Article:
There are ever intensifying efforts by many companies to develop a safe, effective artificial blood substitute. Doctors in Stockholm in 2003 announced the first successful use of artificial blood - a powder, developed in the US, made from real blood, with chemicals added in a secret process. The powder could be mixed into liquid form when needed and was suitable for patients of any blood type. This synthetic blood was also shown to transport oxygen around the body more effectively than real blood.
But until artificial blood proves to be cost-effective and becomes widely available, we will continue to rely on human donors.
Rituals and rites
Blood has long played a role in social and religious rituals and taboos in all human cultures, often being associated with sacrifice or uncleanness.
Consuming blood is forbidden in some religions, including Judaism and Islam, and allowed in others - for example, the Maasai people of southern Africa mix blood and milk in a sacred drink, while in Christianity the blood of Christ is symbolically consumed in the Eucharist.
In some religions, menstruating women are viewed as unclean, in need of purification through washing rituals or separation from the rest of the community in a "menstruation hut". Philosophers in ancient Greece also had trouble explaining women's periods: Aristotle believed that the glance of a menstruating woman could take the polish off a mirror and bewitch anyone who looked at it.
Ideas about blood play an important role in social relationships and family ties. Blood is thicker than water, it's in the blood, blue blood, good or bad blood, cold-blooded murder or hot-blooded temper - all these notions are rooted in a culture which sees each individual's characteristics as coming from the blood, and being inherited in the family's blood-lines, from a time before the discovery of genes and chromosomes.
In popular culture, rare steak might be a favourite in more up-market restaurants, but traditional blood pudding ranks alongside fish and chips as a long-time favourite in many parts of the UK. Bull's Blood wine is enjoying a revival, while braver souls will try a glass of "pirate's blood" - a potent cocktail of rum and raspberry juice.
Many people still relish the killing moment in "blood sports" of various kinds, filling their leisure time with active participation in fox-hunting or hare-coursing, or as spectators at fights between man and bull, or between fighting cocks or dogs. Watch any boxing match on television and see the excitement of the crowd mount if blood is spilled.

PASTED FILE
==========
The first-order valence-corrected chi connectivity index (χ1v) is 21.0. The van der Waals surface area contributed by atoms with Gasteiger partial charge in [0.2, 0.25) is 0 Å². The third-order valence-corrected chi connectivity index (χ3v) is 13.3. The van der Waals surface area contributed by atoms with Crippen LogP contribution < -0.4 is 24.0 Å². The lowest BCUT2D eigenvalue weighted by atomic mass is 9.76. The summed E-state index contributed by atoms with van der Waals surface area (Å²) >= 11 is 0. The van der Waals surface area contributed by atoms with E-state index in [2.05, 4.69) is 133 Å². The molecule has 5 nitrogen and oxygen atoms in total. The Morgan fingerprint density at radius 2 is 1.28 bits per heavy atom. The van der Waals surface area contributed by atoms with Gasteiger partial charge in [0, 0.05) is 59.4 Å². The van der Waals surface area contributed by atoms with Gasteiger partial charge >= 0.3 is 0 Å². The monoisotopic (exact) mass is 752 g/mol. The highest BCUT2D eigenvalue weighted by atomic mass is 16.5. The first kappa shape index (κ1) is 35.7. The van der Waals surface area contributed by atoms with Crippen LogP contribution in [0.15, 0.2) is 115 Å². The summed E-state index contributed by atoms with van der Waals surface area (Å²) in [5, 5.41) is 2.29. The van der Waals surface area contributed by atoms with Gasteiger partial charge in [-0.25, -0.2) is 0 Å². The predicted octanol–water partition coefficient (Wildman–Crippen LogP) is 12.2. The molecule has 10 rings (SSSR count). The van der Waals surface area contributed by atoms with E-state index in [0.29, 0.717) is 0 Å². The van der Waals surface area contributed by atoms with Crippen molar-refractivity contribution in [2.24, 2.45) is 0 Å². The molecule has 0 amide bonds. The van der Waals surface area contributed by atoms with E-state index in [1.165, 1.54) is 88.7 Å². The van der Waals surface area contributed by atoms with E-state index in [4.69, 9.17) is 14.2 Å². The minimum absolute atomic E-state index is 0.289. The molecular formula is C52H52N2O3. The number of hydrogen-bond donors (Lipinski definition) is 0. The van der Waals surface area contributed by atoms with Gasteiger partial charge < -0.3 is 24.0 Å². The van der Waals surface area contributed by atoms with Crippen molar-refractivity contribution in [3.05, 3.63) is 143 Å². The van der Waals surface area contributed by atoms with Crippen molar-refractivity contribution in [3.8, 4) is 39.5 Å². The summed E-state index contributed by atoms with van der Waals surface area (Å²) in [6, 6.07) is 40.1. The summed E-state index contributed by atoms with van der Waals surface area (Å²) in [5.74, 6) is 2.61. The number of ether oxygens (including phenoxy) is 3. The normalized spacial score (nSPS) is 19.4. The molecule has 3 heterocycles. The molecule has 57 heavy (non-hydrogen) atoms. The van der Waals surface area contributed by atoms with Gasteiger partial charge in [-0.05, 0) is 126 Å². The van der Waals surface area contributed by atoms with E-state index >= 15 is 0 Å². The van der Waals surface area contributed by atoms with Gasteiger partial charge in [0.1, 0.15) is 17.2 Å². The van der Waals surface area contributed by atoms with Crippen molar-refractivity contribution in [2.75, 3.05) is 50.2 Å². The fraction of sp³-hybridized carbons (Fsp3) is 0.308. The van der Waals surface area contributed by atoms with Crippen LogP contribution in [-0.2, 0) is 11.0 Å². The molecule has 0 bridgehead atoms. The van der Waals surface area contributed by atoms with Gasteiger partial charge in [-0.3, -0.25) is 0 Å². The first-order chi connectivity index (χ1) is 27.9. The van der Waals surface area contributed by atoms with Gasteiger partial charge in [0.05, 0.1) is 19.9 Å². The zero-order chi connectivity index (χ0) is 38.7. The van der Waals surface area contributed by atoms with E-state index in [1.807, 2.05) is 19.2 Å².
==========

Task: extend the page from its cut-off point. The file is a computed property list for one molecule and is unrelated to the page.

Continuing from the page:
Throughout history, images of blood have had a powerful effect:, from brutal representations of hunting on ancient cave walls and more modern canvases, medieval imagery of Biblical scenes and paintings depicting the killing fields of wars. In recent times, blood itself has become a medium for some artists. A Canadian artist, Nina Leo, uses her own blood in her artworks, stating that "each droplet of blood is physical evidence of her own existence". And, "in recognition of the monthly renewal process", Vanessa Tiegs paints in her own menstrual blood and posts the pictures on her website (www.livejournal.comusersspiralingmoon). Meanwhile, a recent attempt by two Scottish artists to cook a "blood pudding" made from their own blood as an act of outrageous art was abandoned after environmental health officers stopped the event at the Royal Scottish Academy in Edinburgh.
Blood has always been interpreted as a symbol of purity and impurity, the sacred and the profane, life and death. Beliefs and practices involving blood have been with us for thousands of years - perhaps this is why Bram Stoker's Dracula has had such a lasting cultural impact.
* International World Blood Day is on June 14, the anniversary of the birth of Karl Landsteiner. For information on becoming a blood donor, visit www.blood.co.uk
A comprehensive website about blood and its role in medical history: www.pbs.orgwnetredgold
The Gift Relationship: From Human Blood to Social Policy by Richard M Titmuss, original edition with new chapters. LSE Books, pound;14.99